Churches mum, but activists express hopes after Canadian elections

OTTAWA, Ontario — They have written electoral guides, identified national issues and invited Canadians to vote in the Oct. 19 federal elections. But, one day after voters swept Justin Trudeau’s Liberal Party to a majority government, most Canadian churches had no official reaction.

Liberal Party leader winner Justin Trudeau and his wife Sophie Gregoire wave during victory speech in Montreal, Oct. 19. Trudeau outpolled Prime Minister Stephen Harper, the incumbent, and Thomas Mulcair of the New Democratic Party. (CNS photo | Jim Young, Reuters)

Other Christian activists, however, had mixed reaction to the victory. Social conservatives expressed fears of expanded euthanasia and access to abortion and dangers to conscience rights. Those who want action on climate change, poverty and help for refugees hoped the new government would deliver on its promises in these areas.

The Canadian Conference of Catholic Bishops said no official reaction was expected.

“Usually, the CCCB does not comment electoral results. It is up to each bishop to decide whether or not he wishes to comment,” said Rene Laprise, director of communications.

The Canadian Council of Churches, which groups 25 Canadian Christian churches, also said it would not publish an official declaration.

Many Canadian churches, including the Catholic Church, published electoral guides during Canada’s longest federal campaign — 78 days. Those guides invited Christians to ask their local candidates about national issues, such as protecting life from conception to natural death, climate change, poverty, refugees, and relations with the First Nations.

Ryan Worms, deputy communications director of Development and Peace, the Canadian Catholic international development organization, said it had been pushing for the high level of participation witnessed at the polls. More than 68 percent of eligible Canadians voted, the highest turnout since 1993 and an increase of more than 11 percent over the 2011 elections.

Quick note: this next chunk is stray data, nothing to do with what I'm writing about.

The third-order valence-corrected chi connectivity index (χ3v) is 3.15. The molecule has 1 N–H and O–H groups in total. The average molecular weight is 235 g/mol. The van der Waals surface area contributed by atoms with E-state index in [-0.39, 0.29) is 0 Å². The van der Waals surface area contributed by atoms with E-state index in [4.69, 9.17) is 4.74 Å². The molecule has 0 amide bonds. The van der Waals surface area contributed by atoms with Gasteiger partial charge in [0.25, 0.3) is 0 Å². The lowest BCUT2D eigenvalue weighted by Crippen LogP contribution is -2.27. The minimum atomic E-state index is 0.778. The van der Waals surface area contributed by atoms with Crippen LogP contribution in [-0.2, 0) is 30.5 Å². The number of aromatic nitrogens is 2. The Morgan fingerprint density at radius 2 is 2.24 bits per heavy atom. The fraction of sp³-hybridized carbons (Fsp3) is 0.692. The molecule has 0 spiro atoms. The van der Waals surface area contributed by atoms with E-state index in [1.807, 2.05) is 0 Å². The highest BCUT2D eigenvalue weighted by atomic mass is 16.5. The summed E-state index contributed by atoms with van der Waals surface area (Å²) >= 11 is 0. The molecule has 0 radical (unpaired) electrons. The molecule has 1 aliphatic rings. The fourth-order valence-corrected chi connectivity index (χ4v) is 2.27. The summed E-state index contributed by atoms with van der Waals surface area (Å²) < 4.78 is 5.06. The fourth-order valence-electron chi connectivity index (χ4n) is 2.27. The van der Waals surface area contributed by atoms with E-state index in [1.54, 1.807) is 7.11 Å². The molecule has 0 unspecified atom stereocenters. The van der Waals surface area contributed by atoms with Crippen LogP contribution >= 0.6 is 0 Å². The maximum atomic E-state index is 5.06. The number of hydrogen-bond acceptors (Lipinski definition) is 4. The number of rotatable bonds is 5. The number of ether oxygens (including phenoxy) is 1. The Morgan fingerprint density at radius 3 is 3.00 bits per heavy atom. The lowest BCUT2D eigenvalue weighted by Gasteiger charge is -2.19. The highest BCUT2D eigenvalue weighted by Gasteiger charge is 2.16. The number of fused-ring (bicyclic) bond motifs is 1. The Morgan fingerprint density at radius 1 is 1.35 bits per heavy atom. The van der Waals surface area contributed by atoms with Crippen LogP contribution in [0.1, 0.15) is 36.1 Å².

“Canadians want to have a change and also to get involved in policies for the next four years,” he said.

On international development, Worms said he hoped the new government would “restore a stronger dialogue with civil society, with definite international development goals and strategies, and that we will also get back to a level of funding that will allow Canada to meet expectations. We hope the needs of the poorest in the global South will be at the center of the new government’s concerns.”

Worms noted the Liberal Party seemed more “open to dialogue” and willing “to find real strong solutions to fight climate change” and “to commit” to a binding agreement in the U.N. Climate Change Conference in Paris later this year.

He said Development and Peace hopes to find ways to work together with the Liberal government, but “we will not support or apply for any programs that will promote abortion or any other issue contrary to Catholic social teaching.”

Joe Gunn, executive director of Citizens for Public Justice, also expressed satisfaction at the number of Canadians who voted. The Liberals won a solid majority with 184 seats; the Conservatives won 99, the New Democratic Party 44, Bloc Quebecois 10, and the Green Party one.

Gunn said Canadians “are looking for some pretty immediate tone changes from their new majority government: the re-establishment of a functioning census, evidence-based decision-making with civil servants’ views able to be publicly expressed, no more demonization of refugees and those who work to help resettle them, and respect for women who wear traditional clothing from their culture or religion, for example.”

“Canadians massively decided that Justin is ready. Now we need to see if a Liberal government is,” he added,

However, Campaign Life Coalition, the political arm of the pro-life movement, expressed concern the newly elected government “will push for more abortion access in Canada and around the world,” and will “refuse to invoke the notwithstanding clause to allow the democratic process to decide euthanasia and assisted-suicide legislation in Canada. ”

The coalition “urges the Liberal caucus to refrain from passing a permissive euthanasia and assisted-suicide law that will surely put the lives of many vulnerable Canadians at risk,” said Campaign Life President Jim Hughes. “I also call on Trudeau to represent all Canadians and allow his MPs to vote their conscience on moral issues, issues that many of their constituents feel very strongly about.”

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Canadian Catholic News in Ottawa and Presence news agency in Montreal contributed to this story.